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PhD in Clinical psychology, Assistant Professor of Zanjan University of Medical Sciences, Zanjan, Iran.
Abstract:  
Background and Purpose: migraine is considered one of the most common primary headache disorders. Migraine attacks may occur due to the lack of sleep. Further, sleep is regarded as one of the smoothing factors of migraine pain. Patients with sleep disorders often suffer from headache when they are waking compared to healthy individuals.
Method: This is a semi-experimental study which used a pretest-posttest design and a two-month follow-up protocol. The samples of the study included 20 migraine patients within the age range of 15 to 55 years who were selected as volunteers for treatment by the neurologist and psychiatrist during 2017. The initial evaluation was then conducted based on inclusion and exclusion criteria, administration of AMQ[1], and PSQI[2]. The patients were randomly assigned to two neurofeedback (N = 10) and tDCS[3] (N = 10) groups and were evaluated three times. Data were analyzed by the SPSS software employing ANCOVA, repeated-measure design, and chi-square test.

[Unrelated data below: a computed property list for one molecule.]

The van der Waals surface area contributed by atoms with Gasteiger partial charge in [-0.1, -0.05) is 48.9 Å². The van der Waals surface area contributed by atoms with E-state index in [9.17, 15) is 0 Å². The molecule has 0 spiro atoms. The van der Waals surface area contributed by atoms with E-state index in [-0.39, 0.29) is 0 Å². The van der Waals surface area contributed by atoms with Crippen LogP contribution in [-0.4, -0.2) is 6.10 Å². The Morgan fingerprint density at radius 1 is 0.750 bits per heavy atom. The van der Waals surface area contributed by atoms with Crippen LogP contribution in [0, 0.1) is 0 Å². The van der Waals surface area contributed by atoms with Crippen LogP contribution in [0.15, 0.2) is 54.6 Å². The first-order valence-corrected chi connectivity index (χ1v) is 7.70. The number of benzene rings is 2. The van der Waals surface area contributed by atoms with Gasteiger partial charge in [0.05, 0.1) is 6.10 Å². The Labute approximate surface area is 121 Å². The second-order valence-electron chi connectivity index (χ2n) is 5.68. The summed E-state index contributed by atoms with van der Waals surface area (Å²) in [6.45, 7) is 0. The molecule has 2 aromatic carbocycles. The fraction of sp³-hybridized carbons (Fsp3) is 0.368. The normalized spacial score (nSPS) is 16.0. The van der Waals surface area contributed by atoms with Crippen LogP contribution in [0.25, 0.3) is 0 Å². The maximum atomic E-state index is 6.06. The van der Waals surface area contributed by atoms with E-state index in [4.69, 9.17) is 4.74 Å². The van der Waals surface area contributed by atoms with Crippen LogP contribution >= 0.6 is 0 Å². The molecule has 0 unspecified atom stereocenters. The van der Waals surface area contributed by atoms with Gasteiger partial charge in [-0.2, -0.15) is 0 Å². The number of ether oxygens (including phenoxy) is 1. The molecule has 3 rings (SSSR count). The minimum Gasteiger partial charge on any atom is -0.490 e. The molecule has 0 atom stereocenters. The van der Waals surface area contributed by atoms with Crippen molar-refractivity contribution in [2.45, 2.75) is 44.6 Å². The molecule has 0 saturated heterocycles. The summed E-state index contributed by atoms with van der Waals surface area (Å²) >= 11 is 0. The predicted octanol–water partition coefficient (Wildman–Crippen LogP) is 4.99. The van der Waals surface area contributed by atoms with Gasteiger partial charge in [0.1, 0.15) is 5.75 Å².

Results: Based on the scores of both groups, no significant difference was observed between neurofeedback and tDCS However, based on the results, neurofeedback decreased the sleep latency while tDCS increased sleep efficiency. Totally, these two treatments were effective in improving subjective sleep quality and sleep quality.   
Conclusion: Generally speaking, both neurofeedback and tDCS treatments could significantly enhance sleep quality of the patients from pretest to posttest and two-month follow-up. Given that both treatments were effective, neurofeedback and tDCS are recommended to be used for improving the sleep status of patients with migraine
 
[1] Ahvaz Migraine Questionnaire
[2] Pittsburgh Sleep Quality Index
[3] transcranial direct current stimulation
 
Type of Study: Original | Subject: Clinical Neuroscience
Received: 2019/02/16 | Accepted: 2019/09/24

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